A financial plan that only considers saving and investing may look perfect on paper, but can easily derail and become worthless if any of the following life events occur:
- You die prematurely or become disabled before having saved enough to secure your family’s future needs.
- You live longer than the plan assumed you would.
- Your home is destroyed by a natural disaster or your automobile is totaled in an accident.
- A significant legal judgment is brought against you.
- You end up spending more and/or saving less than the plan assumed.
A truly integrated financial life plan considers these types of risks and mitigates them through lifestyle decisions and the proper use of insurance.
Life insurance and long-term disability insurance can provide protection for your family and ensure the success of your financial plan in the event of disability or premature death. A healthy lifestyle will not only reduce the likelihood of such events occurring in the first place but also make the purchase of life and disability insurance less expensive.
The flip side of premature death or disability is the “risk" that you end up living longer than planned for and don’t have enough money for those extra years. The average 65-year-old is expected to live until age 85, however, one in ten is likely to live past age 95. With a married couple, the likelihood that at least one of them will live past 95 is even greater. The uncertainty of how long you will live can be managed by planning to have an adequate safety margin of assets beyond a reasonable life expectancy and/or using income annuities that will make monthly payments until your death, no matter how long you live. One of the best annuities available is Social Security because its payments are inflation-adjusted and backed by the US Government. Further, making the decision to defer your benefits until age 70 increases the monthly benefit significantly and is one of the best hedges currently available for longevity protection.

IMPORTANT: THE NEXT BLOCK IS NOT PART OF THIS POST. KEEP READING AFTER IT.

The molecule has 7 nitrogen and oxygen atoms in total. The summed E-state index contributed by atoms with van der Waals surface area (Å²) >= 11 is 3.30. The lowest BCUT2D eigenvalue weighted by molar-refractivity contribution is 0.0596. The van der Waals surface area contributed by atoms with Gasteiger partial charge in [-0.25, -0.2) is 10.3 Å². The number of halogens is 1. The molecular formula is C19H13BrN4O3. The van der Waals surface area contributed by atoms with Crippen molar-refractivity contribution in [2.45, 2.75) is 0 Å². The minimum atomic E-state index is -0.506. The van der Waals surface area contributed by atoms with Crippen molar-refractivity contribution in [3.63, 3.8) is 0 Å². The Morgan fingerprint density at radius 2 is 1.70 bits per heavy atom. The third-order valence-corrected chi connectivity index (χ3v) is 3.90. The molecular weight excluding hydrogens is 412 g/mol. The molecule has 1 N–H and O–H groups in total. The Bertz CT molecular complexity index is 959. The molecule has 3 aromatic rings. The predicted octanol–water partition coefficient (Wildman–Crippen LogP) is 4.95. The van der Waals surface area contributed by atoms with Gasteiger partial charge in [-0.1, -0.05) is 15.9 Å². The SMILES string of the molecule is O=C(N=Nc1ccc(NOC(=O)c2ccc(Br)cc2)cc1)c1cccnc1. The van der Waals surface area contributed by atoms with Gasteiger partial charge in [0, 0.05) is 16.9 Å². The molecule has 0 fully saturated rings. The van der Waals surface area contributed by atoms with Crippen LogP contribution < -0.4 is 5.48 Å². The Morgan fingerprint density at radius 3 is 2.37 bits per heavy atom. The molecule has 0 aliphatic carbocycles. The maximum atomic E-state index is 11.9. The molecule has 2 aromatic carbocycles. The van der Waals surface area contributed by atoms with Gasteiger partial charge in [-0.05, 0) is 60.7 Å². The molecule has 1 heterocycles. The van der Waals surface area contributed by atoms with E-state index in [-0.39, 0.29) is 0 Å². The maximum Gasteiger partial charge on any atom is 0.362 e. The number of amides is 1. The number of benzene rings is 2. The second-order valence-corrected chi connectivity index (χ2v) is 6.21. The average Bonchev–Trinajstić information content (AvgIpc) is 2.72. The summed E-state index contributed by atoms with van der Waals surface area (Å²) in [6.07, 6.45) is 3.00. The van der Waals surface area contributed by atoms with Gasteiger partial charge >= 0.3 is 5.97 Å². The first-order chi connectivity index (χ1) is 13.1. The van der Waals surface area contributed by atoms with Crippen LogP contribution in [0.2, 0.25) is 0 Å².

Your home and automobiles are likely some of your most valuable assets, but can also be the source of significant liability. Periodically reviewing your auto, home, and umbrella policies to ensure you have adequate property and liability coverage helps prevent your wealth from being devastated by a natural disaster, accidents, and legal claims against you.
One of the biggest lifestyle risks to your plan is spending too much or saving too little. While this risk cannot be mitigated with insurance, in can be effectively managed with awareness and a bit of discipline. Tracking your spending using a tool that automatically captures credit card and checking account transactions (like the one we provide to all clients as part of their planning dashboard) is an easy way to both capture expenses in the aggregate, but also dive into the detail when necessary. Think of it as maintaining your situational awareness, like you do while driving your car by scanning your mirrors and looking out the windshield.
Another way to manage your big picture spending and savings is to update your financial life plan regularly so that you know whether you're on track, ahead of schedule, or falling behind. This is akin to looking at your GPS for traffic updates, estimated time en route, and estimated time of arrival. This information will help you make informed decisions about whether an adjustment needs to be made to your savings rate, investment portfolio, or goals. The earlier an adjustment is identified and implemented, the smaller it will need to be to bring you back on course.
While all of these lifestyle risks have the potential to be devastating, they don’t have to be and can be controlled with proper planning. In fact, they are the risks that are most within your control. By living well within your means, getting the proper insurance, and regularly updating your plan, you can be successful even when unexpected life events occur.